CURF #3: A Reflection of What Research at Pitt is Like

The world of research is a perfect combination of exciting and enigmatic. There are many days where you head into the lab not knowing what the outcome of your experiments will be but that’s what makes it exciting. One of the key parts about research I have learnt from my time here is it requires being extremely organized. There are many times where data from the lab is only analyzed almost 1-2 months after the experiment was run so it is crucial to know what cell lines are used in these experiments as well as what concentrations of solvents were used. Having notes about these are essential for data analysis but also for further optimizing the experiment. For example, we work with antibodies a lot which are used in staining to identify proteins of interest. These antibodies cost more than $300 for a vial of 100 micrograms. So keeping notes about what concentrations were used helps us keep track of how much was left as well as if we can reduce the concentration we use so more can be saved. 

I have spent 8 semesters doing research at this institution in various labs and departments and the similarity amongst it all has been the ability to apply content we learn in the classroom and the real world. As time has gone by, I have often realized I can ask even my professors about some experiments and how to further improve them. I have been fortunate to have professors who have engaged with me on how to further optimize and improve my projects. For example, as part of writing my honors thesis for the bio dept I have been fortunate to learn about softwares such as Biorender which make explaining an experimental model much easier. Another great resource I have had at my disposal is access to most journals and articles. Many times, when you go to access scholarly work you have to pay for it, but the University provides us with access to most of the journals and articles that are on the internet today free of charge which is a huge benefit as it allows me to read and review as many sources as I would like.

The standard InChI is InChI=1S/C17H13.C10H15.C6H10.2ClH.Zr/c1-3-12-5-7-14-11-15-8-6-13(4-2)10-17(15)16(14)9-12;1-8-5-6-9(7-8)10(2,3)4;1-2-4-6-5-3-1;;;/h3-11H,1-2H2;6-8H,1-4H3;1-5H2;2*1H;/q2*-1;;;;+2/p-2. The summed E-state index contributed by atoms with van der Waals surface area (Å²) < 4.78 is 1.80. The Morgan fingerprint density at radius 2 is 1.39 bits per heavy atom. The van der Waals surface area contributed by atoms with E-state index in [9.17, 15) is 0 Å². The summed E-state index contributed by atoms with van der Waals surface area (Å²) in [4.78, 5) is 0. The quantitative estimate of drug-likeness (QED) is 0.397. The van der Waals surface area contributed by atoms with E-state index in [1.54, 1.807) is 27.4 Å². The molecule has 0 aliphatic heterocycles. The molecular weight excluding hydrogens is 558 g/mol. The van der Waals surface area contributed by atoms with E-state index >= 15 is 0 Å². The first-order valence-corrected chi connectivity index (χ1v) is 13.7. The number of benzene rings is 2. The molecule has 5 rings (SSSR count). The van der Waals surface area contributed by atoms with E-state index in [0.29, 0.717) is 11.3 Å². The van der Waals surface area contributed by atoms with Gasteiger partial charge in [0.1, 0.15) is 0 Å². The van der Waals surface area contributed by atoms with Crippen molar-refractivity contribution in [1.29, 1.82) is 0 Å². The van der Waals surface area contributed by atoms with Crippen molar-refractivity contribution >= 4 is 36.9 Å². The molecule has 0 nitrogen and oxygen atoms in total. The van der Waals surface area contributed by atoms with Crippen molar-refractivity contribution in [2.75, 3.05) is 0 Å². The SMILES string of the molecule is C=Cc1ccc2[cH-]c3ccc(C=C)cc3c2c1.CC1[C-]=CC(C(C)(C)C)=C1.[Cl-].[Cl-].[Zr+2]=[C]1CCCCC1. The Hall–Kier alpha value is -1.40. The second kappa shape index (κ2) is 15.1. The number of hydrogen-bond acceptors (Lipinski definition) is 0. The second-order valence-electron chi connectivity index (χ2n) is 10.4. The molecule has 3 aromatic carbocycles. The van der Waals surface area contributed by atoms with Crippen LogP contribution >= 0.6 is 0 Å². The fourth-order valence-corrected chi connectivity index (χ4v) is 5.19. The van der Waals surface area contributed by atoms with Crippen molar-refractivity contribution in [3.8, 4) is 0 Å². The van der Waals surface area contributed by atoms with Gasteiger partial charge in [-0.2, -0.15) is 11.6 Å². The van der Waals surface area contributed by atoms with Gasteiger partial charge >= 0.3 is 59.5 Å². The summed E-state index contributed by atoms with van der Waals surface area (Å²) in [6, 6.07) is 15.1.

As my CURF project and my time at Pitt draws to a close I hope to stay in touch with my PI and further discuss what the next steps for my project would be. I have certain ideas as to what I would like to pursue next regarding my research but that has to be approved by my PI and then passed onto a new undergrad! 

The image above was made by Dr. Anita Saraf MD PhD (my PI) using biorender, the software I had mentioned earlier. Such a schematic is extremely useful to describe the NOTCH1 protein and how it is transmembrane and consists of an intracellular domain (NICD) and an extracellular domain. Images such as the one shown above are preferred much more than words as its much easier to visualize the protein structure and how it might regulate transcription of hairy enhancer of split genes (HES).

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